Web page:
Tea is a hot drink produced by infusing dried plant leaves in hot water. The leaves are most commonly from the Camellia sinensis shrub, but tea can be made from any non-toxic, palatable leaves. Tea drunk in New Zealand is mainly imported – Sri Lanka is New Zealand’s foremost supplier – and is predominantly black tea.
Is tea popular in New Zealand?
New Zealanders once consumed more tea per capita than any other nation in the world. A resurgence in the popularity of boutique varieties, and—for the first time locally grown tea, may make it time for tea once again.
What do they call tea in New Zealand?
In New Zealand, ordinary black tea is sometimes called “gumboot” tea – the equivalent of the UK’s “builder’s tea”. A fairly recent New Zealand idiom, it probably arose when more exotic blends of tea like Earl Grey became popular. The New Zealand Dictionary Centre’s first citation for gumboot tea is from 1997.
Is tea or coffee more popular in New Zealand?
New Zealand has turned from a primarily tea-drinking country to a mainly coffee-drinking country, although tea still remains popular. It was around the 1980s that coffee and tea consumption was about even at 2 kilograms per person.
Does New Zealand produce tea?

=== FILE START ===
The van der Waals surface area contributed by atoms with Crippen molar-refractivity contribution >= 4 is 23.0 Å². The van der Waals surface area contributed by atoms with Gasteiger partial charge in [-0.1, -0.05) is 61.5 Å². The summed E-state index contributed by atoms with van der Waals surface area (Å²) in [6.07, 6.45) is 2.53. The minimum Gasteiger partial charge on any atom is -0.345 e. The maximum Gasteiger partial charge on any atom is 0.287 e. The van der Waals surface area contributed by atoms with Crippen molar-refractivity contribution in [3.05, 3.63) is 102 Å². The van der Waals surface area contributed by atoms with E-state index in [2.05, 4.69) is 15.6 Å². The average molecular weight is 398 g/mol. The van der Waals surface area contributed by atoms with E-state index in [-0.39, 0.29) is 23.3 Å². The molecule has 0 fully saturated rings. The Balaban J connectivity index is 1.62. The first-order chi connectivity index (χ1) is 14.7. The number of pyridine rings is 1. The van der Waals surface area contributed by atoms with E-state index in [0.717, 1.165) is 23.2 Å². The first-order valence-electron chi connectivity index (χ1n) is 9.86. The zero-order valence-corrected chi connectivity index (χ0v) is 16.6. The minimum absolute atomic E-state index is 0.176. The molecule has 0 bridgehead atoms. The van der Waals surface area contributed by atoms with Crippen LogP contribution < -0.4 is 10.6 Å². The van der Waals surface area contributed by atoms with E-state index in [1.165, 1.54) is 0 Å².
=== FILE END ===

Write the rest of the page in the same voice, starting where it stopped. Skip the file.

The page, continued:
Zealong is New Zealand’s only commercial tea plantation. Zealong grows, processes and packages its tea in New Zealand and markets it as a niche product around the world including traditional tea-growing nations.
What is the most popular tea in New Zealand?
New Zealand’s favourite type of tea
- English breakfast 31%
- Black tea 18%
- Green tea 15%
- Earl grey 11%
- Fruit infusions 7%
- Chai tea 3%
- Lemon 3%
- Chamomile 2%
Did Maori drink tea?
Captain Cook brewed tea from their leaves as he travelled around New Zealand and bestowed on them the English name “Tea Tree”. Māori had been drinking the delicious beverage for centuries before this, using it to help soothe stomach pains.
Is Australia a tea or dinner?
‘Tea’ is the evening meal. Contributor’s comments: [Tasmanian informant] A light meal in the middle of the day; lunch: “I had a sandwich for dinner.” Contributor’s comments: [Tasmanian informant] A meal eaten out in a restaurant or hotel in the evening: “We went out to dinner to celebrate his birthday.”
Why do British call dinner tea?
It combined snacks and a hearty meal and was usually served at about 6pm. This eventually evolved into the lower classes calling their midday meal “dinner” and their evening meal “tea”, while the upper classes called their midday meal “lunch” and referred to the evening meal as “dinner”.